# updates it after a optimizer update.
    "interval": "epoch",
    # How many epochs/steps should pass between calls to
    # `scheduler.step()`. 1 corresponds to updating the learning
    # rate after every epoch/step.
    "frequency": 1,
    # Metric to to monitor for schedulers like `ReduceLROnPlateau`
    "monitor": "val_loss",
    # If set to `True`, will enforce that the value specified 'monitor'
    # is available when the scheduler is updated, thus stopping
    # training if not found. If set to `False`, it will only produce a warning
    "strict": True,
    # If using the `LearningRateMonitor` callback to monitor the
    # learning rate progress, this keyword can be used to specify
    # a custom logged name
    "name": None,
}

When there are schedulers in which the .step() method is conditioned on a value, such as the torch.optim.lr_scheduler.ReduceLROnPlateau scheduler, Lightning requires that the lr_scheduler_config contains the keyword "monitor" set to the metric name that the scheduler should be conditioned on.

# The ReduceLROnPlateau scheduler requires a monitor
def configure_optimizers(self):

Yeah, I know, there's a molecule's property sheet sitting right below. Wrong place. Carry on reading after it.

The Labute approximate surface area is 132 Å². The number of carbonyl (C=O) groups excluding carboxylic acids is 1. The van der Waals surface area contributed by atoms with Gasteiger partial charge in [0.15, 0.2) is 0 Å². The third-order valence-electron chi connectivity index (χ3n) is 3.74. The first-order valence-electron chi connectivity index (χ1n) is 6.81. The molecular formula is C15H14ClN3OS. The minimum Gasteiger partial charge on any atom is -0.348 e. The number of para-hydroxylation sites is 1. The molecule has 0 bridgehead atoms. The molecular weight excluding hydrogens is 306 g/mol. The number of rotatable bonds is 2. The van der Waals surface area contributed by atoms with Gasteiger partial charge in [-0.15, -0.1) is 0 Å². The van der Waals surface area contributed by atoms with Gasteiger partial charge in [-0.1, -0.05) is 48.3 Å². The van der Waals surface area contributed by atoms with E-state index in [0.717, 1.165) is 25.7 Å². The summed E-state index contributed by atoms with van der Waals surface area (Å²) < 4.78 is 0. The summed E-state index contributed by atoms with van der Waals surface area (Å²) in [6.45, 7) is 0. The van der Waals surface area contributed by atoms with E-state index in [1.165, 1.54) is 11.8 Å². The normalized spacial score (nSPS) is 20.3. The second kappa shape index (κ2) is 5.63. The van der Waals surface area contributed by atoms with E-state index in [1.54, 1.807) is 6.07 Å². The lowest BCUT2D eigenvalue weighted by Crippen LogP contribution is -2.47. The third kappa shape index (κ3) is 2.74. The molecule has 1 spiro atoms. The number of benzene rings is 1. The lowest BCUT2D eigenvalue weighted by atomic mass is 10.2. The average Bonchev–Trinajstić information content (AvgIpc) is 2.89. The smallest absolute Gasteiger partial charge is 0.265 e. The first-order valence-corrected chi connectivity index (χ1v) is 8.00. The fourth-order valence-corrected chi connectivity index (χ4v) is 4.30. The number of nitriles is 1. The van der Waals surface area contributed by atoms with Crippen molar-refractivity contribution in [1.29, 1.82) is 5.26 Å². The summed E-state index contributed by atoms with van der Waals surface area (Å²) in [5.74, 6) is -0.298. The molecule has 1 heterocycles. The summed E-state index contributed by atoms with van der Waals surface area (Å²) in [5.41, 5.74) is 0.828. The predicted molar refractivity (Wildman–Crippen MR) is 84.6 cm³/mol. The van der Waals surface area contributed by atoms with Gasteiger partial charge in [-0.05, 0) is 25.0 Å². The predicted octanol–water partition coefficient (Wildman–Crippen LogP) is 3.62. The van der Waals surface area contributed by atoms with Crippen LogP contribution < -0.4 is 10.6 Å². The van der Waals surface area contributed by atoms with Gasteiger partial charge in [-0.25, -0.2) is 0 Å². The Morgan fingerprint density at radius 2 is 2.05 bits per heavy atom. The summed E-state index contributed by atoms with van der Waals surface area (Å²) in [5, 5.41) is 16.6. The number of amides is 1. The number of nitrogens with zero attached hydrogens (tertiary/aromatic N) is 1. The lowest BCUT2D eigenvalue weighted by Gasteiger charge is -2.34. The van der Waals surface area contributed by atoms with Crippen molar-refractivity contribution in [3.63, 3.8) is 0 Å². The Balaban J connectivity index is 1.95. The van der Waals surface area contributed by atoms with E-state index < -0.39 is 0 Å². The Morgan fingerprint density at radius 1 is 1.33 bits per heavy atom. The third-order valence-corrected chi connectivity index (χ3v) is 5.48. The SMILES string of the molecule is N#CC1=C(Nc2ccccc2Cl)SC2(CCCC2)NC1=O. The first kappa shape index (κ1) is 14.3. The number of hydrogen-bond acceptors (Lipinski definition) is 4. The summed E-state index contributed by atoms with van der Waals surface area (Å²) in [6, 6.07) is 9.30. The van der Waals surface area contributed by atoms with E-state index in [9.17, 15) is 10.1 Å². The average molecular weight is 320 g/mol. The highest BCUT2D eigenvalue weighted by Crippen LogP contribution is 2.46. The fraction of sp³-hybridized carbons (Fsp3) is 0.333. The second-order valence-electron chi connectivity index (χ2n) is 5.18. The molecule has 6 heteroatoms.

optimizer = Adam(...)
    return {
        "optimizer": optimizer,
        "lr_scheduler": {
            "scheduler": ReduceLROnPlateau(optimizer, ...),
            "monitor": "metric_to_track",
            "frequency": "indicates how often the metric is updated"
            # If "monitor" references validation metrics, then "frequency" should be set to a
            # multiple of "trainer.check_val_every_n_epoch".
        },
    }


# In the case of two optimizers, only one using the ReduceLROnPlateau scheduler
def configure_optimizers(self):
    optimizer1 = Adam(...)
    optimizer2 = SGD(...)
    scheduler1 = ReduceLROnPlateau(optimizer1, ...)
    scheduler2 = LambdaLR(optimizer2, ...)
    return (
        {
            "optimizer": optimizer1,
            "lr_scheduler": {
                "scheduler": scheduler1,
                "monitor": "metric_to_track",
            },
        },
        {"optimizer": optimizer2, "lr_scheduler": scheduler2},
    )

Metrics can be made available to monitor by simply logging it using self.log('metric_to_track', metric_val) in your LightningModule.

Note

The frequency value specified in a dict along with the optimizer key is an int corresponding to the number of sequential batches optimized with the specific optimizer. It should be given to none or to all of the optimizers. There is a difference between passing multiple optimizers in a list, and passing multiple optimizers in dictionaries with a frequency of 1:

  • In the former case, all optimizers will operate on the given batch in each optimization step.

  • In the latter, only one optimizer will operate on the given batch at every step.